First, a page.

October 28, 2010

Help Your Dog have a Safe Halloween

Filed under: Halloween — Dr. Amber Reed @ 2:49 pm

Halloween is quickly approaching and while the holiday promises loads of fun for the whole family, there are potential dangers that can compromise the health of your beloved pets.  Indeed, during Halloween dogs face increased risks as well as more stress than other times of the year.  Whether we are talking about the abundance of candy and wrappers in the house or the noise and commotion caused by Halloween visitors, this time of year requires dog owners to take extra care.

Tricks and treats can be a source of anxiety for your dog during the Halloween season.  Fireworks and the constant queue of visiting children can be scary for a dog.  Owners with dogs that are prone to anxiety when they are around strangers should keep their dogs in a safe and comfortable environment.  Not only can normal humans frighten a dog, but when they are dressed up the scare factor is certainly kicked up a notch.  Plus, the loud noise from exploding fireworks and firecrackers is certain to freak out even the calmest dogs.  As such, you should keep your dog in an interior room of the house where he is sheltered from the noise and the visitors.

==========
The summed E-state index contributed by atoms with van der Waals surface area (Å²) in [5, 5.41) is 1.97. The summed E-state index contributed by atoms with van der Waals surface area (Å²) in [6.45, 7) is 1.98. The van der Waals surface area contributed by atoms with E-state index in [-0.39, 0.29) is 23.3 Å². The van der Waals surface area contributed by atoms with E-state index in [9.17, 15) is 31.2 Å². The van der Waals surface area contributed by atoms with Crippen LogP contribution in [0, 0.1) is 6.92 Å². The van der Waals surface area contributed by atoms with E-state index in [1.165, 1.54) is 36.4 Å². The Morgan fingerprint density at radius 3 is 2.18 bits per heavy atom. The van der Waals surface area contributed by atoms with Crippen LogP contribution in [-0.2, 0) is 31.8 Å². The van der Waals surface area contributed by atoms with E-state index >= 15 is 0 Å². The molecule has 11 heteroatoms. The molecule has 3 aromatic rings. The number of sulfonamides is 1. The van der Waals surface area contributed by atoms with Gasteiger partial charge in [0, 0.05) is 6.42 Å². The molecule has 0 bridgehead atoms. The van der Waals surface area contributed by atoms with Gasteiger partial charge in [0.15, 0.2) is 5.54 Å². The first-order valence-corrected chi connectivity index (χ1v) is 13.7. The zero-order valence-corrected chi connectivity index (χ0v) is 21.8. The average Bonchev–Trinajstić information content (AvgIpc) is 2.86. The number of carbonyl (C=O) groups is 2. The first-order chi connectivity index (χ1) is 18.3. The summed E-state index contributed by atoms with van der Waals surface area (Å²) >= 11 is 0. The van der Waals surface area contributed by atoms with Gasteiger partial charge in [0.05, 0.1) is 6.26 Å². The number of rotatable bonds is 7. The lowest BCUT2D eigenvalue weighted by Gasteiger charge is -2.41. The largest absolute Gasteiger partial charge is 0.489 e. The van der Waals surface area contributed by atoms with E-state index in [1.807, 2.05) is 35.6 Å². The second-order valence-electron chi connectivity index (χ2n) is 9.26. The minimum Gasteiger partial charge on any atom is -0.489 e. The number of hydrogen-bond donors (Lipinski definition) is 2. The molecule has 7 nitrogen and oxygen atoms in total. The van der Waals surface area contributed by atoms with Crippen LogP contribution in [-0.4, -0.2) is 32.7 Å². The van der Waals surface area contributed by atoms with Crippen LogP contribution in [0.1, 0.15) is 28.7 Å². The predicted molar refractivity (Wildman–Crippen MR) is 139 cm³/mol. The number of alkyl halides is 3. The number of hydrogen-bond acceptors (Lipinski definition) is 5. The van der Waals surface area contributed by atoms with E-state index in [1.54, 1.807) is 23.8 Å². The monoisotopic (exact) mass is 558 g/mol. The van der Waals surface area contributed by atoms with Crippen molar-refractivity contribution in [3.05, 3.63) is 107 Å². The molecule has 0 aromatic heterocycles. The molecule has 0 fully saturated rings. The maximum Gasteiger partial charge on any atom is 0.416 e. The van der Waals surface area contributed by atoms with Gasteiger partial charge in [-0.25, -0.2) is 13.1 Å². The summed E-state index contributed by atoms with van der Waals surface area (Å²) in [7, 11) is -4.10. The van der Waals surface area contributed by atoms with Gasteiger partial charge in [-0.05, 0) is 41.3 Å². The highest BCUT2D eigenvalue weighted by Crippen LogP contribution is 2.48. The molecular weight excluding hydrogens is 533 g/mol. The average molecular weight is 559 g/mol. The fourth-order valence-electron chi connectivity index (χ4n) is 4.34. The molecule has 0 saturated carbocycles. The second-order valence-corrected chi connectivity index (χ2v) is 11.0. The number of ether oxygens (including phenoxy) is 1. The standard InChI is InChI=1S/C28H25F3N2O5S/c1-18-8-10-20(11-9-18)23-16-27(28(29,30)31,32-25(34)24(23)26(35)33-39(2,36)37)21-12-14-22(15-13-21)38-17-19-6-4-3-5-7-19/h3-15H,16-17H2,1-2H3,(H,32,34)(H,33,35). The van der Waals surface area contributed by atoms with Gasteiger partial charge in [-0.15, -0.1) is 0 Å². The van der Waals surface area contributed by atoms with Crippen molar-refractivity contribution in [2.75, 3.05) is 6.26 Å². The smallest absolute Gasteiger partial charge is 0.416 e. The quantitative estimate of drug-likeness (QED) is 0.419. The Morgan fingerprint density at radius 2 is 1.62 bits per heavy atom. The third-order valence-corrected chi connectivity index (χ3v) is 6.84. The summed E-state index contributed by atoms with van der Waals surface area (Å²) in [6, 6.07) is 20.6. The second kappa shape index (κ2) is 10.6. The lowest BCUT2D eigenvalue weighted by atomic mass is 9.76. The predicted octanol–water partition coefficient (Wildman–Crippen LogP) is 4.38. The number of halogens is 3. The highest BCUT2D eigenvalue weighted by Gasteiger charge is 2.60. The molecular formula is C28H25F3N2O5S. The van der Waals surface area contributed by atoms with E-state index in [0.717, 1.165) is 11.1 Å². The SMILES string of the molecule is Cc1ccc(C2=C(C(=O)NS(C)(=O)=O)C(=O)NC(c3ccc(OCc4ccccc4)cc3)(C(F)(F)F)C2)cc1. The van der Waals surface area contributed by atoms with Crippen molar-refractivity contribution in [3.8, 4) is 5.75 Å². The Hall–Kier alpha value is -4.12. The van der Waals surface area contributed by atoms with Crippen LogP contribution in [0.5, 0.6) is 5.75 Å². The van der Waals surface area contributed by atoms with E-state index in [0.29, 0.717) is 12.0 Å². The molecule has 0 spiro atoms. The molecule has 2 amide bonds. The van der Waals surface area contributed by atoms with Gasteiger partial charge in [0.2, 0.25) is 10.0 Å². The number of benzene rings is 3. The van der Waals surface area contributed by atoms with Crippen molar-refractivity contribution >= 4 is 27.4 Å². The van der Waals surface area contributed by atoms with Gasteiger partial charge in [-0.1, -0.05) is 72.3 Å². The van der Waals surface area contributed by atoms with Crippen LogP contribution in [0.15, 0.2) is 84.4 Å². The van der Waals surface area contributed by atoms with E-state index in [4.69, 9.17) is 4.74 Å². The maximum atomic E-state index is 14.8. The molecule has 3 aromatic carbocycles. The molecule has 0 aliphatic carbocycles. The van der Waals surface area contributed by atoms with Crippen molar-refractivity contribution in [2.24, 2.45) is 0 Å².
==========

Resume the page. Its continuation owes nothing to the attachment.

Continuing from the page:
Beyond the festivities of the day, Halloween also brings a bunch of treats into the house.  Dogs will be curious and have been known to get into the kids treats.  Unfortunately, human treats are often toxic to dogs.  Chocolate and artificial sweeteners like xylitol (often found in gum) are highly toxic and can even be life threatening to dogs.  To be safe, make sure you keep these candies well out of reach and that you dispose of wrappers and packaging effectively.  Every Halloween, dogs are subject to the risk of choking, upset stomach, or gastrointestinal blockage because they consume candies or discarded wrappers.  You may even want to keep some dog treats around so your beloved pet doesn’t feel left out!

About Dr. Amber Reed

has written 281 posts in this blog.

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Disclaimer: CritterCures is an educational resource, and all information herein is strictly for educational purposes. It is not intended to diagnose, treat, prevent, or cure diseases, nor is it meant to replace the (prescribed) treatment or recommendations of your veterinarian or healthcare provider. Always inform your veterinarian or healthcare provider of any products that your pet are taking, including herbal remedies and supplements.